It seems that the little girl knows more than she lets on. Is she a figment of Marc / Steven's imagination (like the scenes with "Dr. Harrow")? Or was she of a supernatural background, maybe connected to one of the Egyptian gods? (Egyptian gods have been shown to be able to speak through humans in Moon Knight.) Or is this something more mundane, just a kid being a kid and asking strange questions?

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    She might instead be referring to how Marc became Moon Knight, where he was near death, and saved by Konshu. Although that’s not literally being rejected from the Field of Reeds, that might be where he would have ended up if not for Konshu’s intervention. May 5 at 10:47

4 Answers 4

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I think you may be reading too much into it. It's just as likely that the girl is simply casually insulting him, saying that he's an unworthy person who would be rejected. Steven responds to her somewhat nonsensical insult with confusion and dismissal.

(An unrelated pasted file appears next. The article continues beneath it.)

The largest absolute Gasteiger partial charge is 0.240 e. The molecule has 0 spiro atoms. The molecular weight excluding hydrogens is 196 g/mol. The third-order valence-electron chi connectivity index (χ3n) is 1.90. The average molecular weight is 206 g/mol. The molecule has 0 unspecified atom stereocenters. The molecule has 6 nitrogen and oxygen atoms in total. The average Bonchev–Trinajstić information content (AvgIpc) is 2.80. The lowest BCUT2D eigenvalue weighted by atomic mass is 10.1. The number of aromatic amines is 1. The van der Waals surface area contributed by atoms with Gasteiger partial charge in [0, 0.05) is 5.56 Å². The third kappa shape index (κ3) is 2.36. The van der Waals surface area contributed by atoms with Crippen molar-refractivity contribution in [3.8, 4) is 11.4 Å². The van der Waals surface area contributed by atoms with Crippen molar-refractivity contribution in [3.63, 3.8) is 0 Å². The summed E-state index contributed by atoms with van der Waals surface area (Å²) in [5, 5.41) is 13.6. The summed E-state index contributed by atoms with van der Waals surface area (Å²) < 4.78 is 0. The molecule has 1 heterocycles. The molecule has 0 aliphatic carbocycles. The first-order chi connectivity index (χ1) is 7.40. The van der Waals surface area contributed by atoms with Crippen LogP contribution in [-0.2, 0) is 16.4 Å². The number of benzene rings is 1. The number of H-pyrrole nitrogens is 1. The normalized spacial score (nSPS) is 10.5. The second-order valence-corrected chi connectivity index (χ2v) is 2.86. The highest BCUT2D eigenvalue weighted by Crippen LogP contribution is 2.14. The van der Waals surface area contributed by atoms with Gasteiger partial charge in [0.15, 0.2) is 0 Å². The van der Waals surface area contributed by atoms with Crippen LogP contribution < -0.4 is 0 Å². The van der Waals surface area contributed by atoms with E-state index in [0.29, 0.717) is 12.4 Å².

And yes, it does serve as a clever hint to later events, but I think that it's more coincidental than prescient.

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    "the girl is simply casually insulting him" - after seeing the episode I am sure she was implying Steven looked like death from the lack of sleep. Steven doesn't catch on fast enough and misses the insult. Either that or she's implying he came back from The Field of Reeds sans brain
    – fez
    May 27 at 6:42
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She's not insulting Steven. She's using 'you' in reference to whomever it might be that was rejected.

Steven turns her question into a joke.

What she is really asking is if it sucked if a soul was rejected from the Field of Reeds. Here it is a little more clearly:

Steven Grant: Because they believed [they] needed [their] heart to be judged in the Underworld and only the worthiest would be allowed to pass through the Field of Reeds.

Little Girl: And did it suck for [them]? Getting rejected from the Field of Reeds?